This week is one that is heavy on my heart. When this week arrives, I spend a lot of time thinking and reflecting. It’s National Eating Disorder Awareness week, and it’s a week that reminds me of how damn lucky I am.

Puberty was not very kind to me. Maybe the more honest thing to say was that I was not very kind to me and did not move a whole heck of a lot when I hit puberty. My diet also consisted of takeout and potato chips. Regardless, I was overweight from the age of 13 to 16. Coming from a household where my mother was a stick thin woman who could eat anything her heart desired, it hit hard. Why was I like this?

Pre-anorexia: I was definitely a bit overweight and a lot self conscious about it

Eventually, I decided to take control of it. I got a gym membership when I turned 16 and got to work. I had no clue what I was doing so I would hop on an elliptical and stay on for twenty minutes. I continued to eat as I always had at home, and the weight started to melt off of me. My goal was to be “in shape” by the time my family went on spring break. I was not really sure what that meant for me, but I knew that I wanted to lose some weight, and I did.

This was me on Spring Break of my junior year. I had lost about 15 pounds at this point, and wore a bikini for the first time in public!

When we got home from vacation, I recall looking at photos and being disappointed. I knew I had lost some weight, but I was upset with how I looked still. I decided that I was going to keep working, and that what I really needed was to change how I ate. So I did. I started weighing my food and counting calories. Guess what guys? It worked. That, coupled with extended time on the elliptical gave me some great results. By that summer, I had slimmed down further. I started getting compliments from people on how pretty I was. As much as I hate to admit it, it felt good. To go from someone who was a wallflower to someone who was noticed was such a thrill for me. I saw myself as a healthy person.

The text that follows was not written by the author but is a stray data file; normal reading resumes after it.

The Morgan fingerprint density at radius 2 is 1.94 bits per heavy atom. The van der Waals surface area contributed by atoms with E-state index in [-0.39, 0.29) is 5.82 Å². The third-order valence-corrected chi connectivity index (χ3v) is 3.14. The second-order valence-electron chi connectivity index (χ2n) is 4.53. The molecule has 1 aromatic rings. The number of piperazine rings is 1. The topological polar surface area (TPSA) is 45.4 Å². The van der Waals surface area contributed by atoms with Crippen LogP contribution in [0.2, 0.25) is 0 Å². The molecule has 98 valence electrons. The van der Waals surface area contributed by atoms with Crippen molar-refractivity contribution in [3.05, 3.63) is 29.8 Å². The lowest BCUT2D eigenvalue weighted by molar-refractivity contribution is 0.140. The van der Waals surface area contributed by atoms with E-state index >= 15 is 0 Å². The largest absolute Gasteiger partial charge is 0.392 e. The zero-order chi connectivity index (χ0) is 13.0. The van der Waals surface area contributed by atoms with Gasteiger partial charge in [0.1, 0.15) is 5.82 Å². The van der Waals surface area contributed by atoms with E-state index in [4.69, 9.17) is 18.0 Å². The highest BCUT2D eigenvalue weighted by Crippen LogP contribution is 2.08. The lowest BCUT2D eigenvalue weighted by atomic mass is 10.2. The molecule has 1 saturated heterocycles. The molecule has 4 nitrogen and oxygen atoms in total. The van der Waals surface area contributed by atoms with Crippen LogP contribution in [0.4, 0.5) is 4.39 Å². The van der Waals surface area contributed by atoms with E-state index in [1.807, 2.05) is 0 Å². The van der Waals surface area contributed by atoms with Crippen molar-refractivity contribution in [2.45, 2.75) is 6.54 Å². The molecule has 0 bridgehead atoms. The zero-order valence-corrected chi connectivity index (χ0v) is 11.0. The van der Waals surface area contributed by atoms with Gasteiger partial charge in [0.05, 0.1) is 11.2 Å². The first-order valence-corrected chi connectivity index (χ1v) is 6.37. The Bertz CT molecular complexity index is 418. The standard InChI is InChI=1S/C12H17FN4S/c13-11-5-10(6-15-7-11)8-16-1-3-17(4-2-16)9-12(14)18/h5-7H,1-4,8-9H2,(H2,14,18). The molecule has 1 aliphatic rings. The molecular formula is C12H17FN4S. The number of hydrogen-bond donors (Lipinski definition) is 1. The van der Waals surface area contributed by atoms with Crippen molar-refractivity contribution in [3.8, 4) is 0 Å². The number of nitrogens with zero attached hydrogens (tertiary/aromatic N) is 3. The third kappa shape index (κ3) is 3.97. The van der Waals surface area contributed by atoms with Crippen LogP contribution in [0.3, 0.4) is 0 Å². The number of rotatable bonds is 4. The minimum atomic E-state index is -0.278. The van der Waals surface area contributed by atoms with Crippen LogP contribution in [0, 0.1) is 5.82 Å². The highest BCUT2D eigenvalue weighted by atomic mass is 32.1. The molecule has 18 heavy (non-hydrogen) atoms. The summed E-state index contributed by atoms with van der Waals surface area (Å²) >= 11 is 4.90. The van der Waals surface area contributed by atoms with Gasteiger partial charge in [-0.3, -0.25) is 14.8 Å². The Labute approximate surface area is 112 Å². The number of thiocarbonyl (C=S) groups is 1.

The summer between junior and senior year of high school

Looking back, I should have stopped and just maintained. The weight I was at was ideal for my frame and height. But… as the story goes, it went on. I became obsessed. I couldn’t eat in public anymore because I couldn’t weigh the oil that the cooks used. I became obscenely upset if I couldn’t go to the gym. My workouts were getting longer, and were still just cardio. My meals were getting smaller.

I was the girl who knew calories. You know that scene in To The Bone where the girl looks at a plate and can call out the calories of each item perfectly? That was me. I was still loosing weight. It began to be painful to do yoga, because my back bones were sticking out so much. I was tired all the time. What should have been a big signal to me that this was going downhill was when my period stopped.

The thing is… I didn’t care. I wanted more. I don’t know how to explain it. There was a euphoric feeling I would get from stepping on the scale and seeing it go down. Running my hands down my stomach and feeling nothing brought me joy. Sometimes, I would have realizations that it may have been too much, but the voice in my head told me to shut up and get back to work.